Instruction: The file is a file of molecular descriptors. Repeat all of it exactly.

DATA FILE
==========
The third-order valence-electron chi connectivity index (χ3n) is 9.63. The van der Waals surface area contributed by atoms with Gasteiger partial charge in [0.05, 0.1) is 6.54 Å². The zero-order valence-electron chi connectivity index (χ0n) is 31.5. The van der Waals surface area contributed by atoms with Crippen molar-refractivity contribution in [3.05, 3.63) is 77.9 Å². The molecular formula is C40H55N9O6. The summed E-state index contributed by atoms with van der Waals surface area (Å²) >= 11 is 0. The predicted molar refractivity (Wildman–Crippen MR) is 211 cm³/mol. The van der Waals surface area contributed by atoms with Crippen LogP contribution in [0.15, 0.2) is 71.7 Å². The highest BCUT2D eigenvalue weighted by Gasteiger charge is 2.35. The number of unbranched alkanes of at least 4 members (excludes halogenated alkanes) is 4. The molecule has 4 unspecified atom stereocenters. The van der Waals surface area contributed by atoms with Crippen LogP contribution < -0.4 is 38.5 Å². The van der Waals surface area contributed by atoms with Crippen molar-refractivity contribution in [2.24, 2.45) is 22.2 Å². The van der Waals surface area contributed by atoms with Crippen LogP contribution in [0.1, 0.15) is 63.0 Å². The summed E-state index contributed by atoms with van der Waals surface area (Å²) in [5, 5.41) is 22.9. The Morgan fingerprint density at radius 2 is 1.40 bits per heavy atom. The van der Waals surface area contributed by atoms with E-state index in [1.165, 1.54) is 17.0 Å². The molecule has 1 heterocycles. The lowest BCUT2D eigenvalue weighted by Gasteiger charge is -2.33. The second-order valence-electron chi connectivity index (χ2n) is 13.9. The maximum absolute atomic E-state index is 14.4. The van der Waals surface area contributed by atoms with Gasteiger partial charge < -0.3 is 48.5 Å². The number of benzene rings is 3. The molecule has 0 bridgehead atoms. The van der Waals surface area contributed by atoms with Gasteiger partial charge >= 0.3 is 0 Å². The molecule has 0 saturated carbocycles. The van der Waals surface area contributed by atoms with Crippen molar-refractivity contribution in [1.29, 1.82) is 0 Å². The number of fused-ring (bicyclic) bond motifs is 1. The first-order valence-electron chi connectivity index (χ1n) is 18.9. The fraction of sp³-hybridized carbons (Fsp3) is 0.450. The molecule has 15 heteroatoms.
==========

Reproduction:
The third-order valence-electron chi connectivity index (χ3n) is 9.63. The van der Waals surface area contributed by atoms with Gasteiger partial charge in [0.05, 0.1) is 6.54 Å². The zero-order valence-electron chi connectivity index (χ0n) is 31.5. The van der Waals surface area contributed by atoms with Crippen molar-refractivity contribution in [3.05, 3.63) is 77.9 Å². The molecular formula is C40H55N9O6. The summed E-state index contributed by atoms with van der Waals surface area (Å²) >= 11 is 0. The predicted molar refractivity (Wildman–Crippen MR) is 211 cm³/mol. The van der Waals surface area contributed by atoms with Crippen LogP contribution in [0.15, 0.2) is 71.7 Å². The highest BCUT2D eigenvalue weighted by Gasteiger charge is 2.35. The number of unbranched alkanes of at least 4 members (excludes halogenated alkanes) is 4. The molecule has 4 unspecified atom stereocenters. The van der Waals surface area contributed by atoms with Crippen LogP contribution < -0.4 is 38.5 Å². The van der Waals surface area contributed by atoms with Crippen molar-refractivity contribution in [2.24, 2.45) is 22.2 Å². The van der Waals surface area contributed by atoms with Crippen LogP contribution in [0.1, 0.15) is 63.0 Å². The summed E-state index contributed by atoms with van der Waals surface area (Å²) in [5, 5.41) is 22.9. The Morgan fingerprint density at radius 2 is 1.40 bits per heavy atom. The van der Waals surface area contributed by atoms with E-state index in [1.165, 1.54) is 17.0 Å². The molecule has 1 heterocycles. The lowest BCUT2D eigenvalue weighted by Gasteiger charge is -2.33. The second-order valence-electron chi connectivity index (χ2n) is 13.9. The maximum absolute atomic E-state index is 14.4. The van der Waals surface area contributed by atoms with Gasteiger partial charge < -0.3 is 48.5 Å². The number of benzene rings is 3. The molecule has 0 bridgehead atoms. The van der Waals surface area contributed by atoms with Gasteiger partial charge >= 0.3 is 0 Å². The molecule has 0 saturated carbocycles. The van der Waals surface area contributed by atoms with Crippen molar-refractivity contribution in [1.29, 1.82) is 0 Å². The number of fused-ring (bicyclic) bond motifs is 1. The first-order valence-electron chi connectivity index (χ1n) is 18.9. The fraction of sp³-hybridized carbons (Fsp3) is 0.450. The molecule has 15 heteroatoms.